Cocaine: Law and order
Last modified: Thursday, 25. December 2008 - 10:09 am
Are cocaine sentencing laws unfair?
According to the Federal Trafficking Penalties, a first-time offender convicted of possessing five grams of crack cocaine, will receive a mandatory minimum sentence of five years in prison without parole. Five grams of crack cocaine, which can fit into a tablespoon, can be broken into 50-200 “rocks” to be smoked.
If that same first-time offender had been convicted of possessing powder cocaine — the offender would need 500 grams of powder to trigger the same mandatory sentence. In other words, the offender could possess 100 times as much powder cocaine as crack cocaine. Five hundred grams is over one pound and would fill a cereal bowl. It is the equivalent of 10,000 doses suitable for snorting or dissolving in water and injecting.
There is a relationship between crack and powder cocaine. Cocaine arrives in the United States from Columbia in the form of powder cocaine (cocaine hydrochloride). Crack is then made in the United States by mixing powder cocaine and sodium bicarbonate. The resulting precipitate is dried and cut into “rocks.” Five hundred grams of powder cocaine can be converted into 445 grams of crack or between 4,550-17,800 doses. Without powder cocaine, there would be no crack.
So why is there a disparity in the federal sentencing guidelines? In the 1980s, as the powder cocaine epidemic was drawing to a close, a new epidemic was emerging — crack cocaine. Crack sold for as cheaply as three to five dollars per rock. Suddenly, the market exploded and crack use spread to the young and the poor. Though cocaine powder is powerfully addictive, crack seems to be even more so.
Wanting to send a strong message that crack was intolerable, Congress passed the Anti-Drug Abuse Act of 1986 and 1988 with the 100:1 powder cocaine vs. crack ratio. Because more African Americans tend to use crack, whereas more Hispanics and whites tend to use powder cocaine, this law continues to result in harsher prison terms for blacks. In 1996, the American Medical Association published a study and recommended a revised powder cocaine/crack ratio of 2 or 3:1. In 1997 the Department of Justice recommended that the ratio be reduced to 10:1. The Drug Sentencing Reform Act of 2001 (S. 1874) has been introduced into the Senate and would increase the amount of crack necessary to trigger mandatory sentences while increasing the penalties for powder cocaine convictions, if it becomes law. This is one of numerous bills proposed since 1988, none of which have passed.
Women’s rights vs. safety of unborn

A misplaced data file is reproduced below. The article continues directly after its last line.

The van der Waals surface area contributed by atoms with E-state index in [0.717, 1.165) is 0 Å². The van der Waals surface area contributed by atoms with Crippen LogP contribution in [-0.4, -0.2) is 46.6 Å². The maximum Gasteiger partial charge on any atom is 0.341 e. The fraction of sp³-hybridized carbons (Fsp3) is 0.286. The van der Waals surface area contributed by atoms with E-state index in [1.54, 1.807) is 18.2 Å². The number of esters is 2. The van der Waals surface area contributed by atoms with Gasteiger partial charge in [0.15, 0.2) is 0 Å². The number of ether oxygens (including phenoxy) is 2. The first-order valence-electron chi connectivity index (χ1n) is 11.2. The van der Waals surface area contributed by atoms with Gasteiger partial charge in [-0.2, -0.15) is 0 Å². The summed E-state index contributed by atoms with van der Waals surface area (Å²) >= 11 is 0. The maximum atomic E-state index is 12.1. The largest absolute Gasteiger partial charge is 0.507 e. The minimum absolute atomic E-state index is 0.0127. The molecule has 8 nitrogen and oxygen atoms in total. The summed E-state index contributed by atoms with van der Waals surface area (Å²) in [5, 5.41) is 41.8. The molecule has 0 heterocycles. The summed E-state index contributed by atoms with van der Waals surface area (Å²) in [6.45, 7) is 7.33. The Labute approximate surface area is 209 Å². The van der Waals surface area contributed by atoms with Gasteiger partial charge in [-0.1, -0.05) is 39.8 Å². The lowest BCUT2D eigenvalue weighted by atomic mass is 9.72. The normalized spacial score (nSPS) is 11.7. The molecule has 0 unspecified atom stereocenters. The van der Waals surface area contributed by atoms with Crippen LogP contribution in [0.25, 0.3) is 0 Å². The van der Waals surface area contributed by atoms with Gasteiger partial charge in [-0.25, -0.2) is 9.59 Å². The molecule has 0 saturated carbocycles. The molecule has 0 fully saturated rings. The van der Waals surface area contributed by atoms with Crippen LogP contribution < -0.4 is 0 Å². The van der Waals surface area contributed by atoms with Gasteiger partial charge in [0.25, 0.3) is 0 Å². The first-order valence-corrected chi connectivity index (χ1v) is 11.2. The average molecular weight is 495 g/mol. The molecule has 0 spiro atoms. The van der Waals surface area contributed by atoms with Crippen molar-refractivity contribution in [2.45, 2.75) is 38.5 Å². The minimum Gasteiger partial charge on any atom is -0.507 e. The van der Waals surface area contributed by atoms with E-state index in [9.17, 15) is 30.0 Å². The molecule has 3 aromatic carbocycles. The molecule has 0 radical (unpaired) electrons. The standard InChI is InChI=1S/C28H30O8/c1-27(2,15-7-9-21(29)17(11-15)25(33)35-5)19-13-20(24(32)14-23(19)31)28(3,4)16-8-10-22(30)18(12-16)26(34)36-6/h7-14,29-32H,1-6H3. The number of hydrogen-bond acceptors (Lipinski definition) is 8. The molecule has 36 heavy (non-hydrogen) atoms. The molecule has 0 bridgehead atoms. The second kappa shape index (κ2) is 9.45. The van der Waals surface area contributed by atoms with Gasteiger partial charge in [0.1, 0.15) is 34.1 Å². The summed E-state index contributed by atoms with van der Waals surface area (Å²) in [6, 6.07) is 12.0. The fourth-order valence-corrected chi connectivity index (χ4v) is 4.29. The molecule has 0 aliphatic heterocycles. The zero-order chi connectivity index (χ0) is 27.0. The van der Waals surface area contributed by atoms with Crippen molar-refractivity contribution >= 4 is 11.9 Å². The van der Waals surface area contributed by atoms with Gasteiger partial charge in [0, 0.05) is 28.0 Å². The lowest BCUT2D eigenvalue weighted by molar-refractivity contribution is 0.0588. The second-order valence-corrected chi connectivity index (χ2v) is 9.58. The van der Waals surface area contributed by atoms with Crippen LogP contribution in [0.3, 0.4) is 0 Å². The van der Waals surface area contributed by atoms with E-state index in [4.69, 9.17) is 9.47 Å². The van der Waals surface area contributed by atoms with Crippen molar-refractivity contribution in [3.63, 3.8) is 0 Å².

Do hospitals have the right to secretly test pregnant patients for cocaine and to inform the police if the test is positive? The Medical University of South Carolina (MUSC) thought so. In 1989, MUSC began giving urine tests to women suspected of cocaine use. If the test was positive, sometimes the police were called. Later, MUSC gave women who tested positive a choice — treatment or arrest.
In 1993, 10 women who tested positive at MUSC filed a suit based on the Fourth Amendment. They held that drug tests without consent was tantamount to unreasonable search and seizure. It was also argued that pregnant women might avoid prenatal care if such care could result in going to jail.
In 1996, the South Carolina Supreme Court decided in favor of the city. Its ruling was based on protecting the child. A fetus, in the last trimester, is a person. A pregnant woman is liable if she uses cocaine, thereby passing it on to her unborn child. The court upheld MUSC’s drug testing in an effort to protect the unborn.
Indeed, there is no shortage of evidence that cocaine is harmful to the unborn child. Cocaine greatly increases the chances of a miscarriage. Low birth weight “crack babies” have 20 times as great a risk of dying in their first month of life than normal-weight babies. Those who survive are at increased risk for birth defects, including a five-fold greater chance of having an abnormal urinary tract. According to the National Institute of Drug Abuse (NIDA) research released October 2001, these children sustained long-lasting brain changes. Eight years after birth, children exposed to cocaine prior to birth had detectable brain chemistry differences. The study concluded that this finding might be a biological explanation as to why some cocaine-exposed children are more impulsive and easily distractible than unexposed children.
The case ultimately went to the United States Supreme Court. On March 21, 2001, after hearing arguments for both sides, the U.S. Supreme Court ruled in favor of the women based on the Fourth Amendment. Hospitals cannot test pregnant women for drugs without their consent and then inform the police.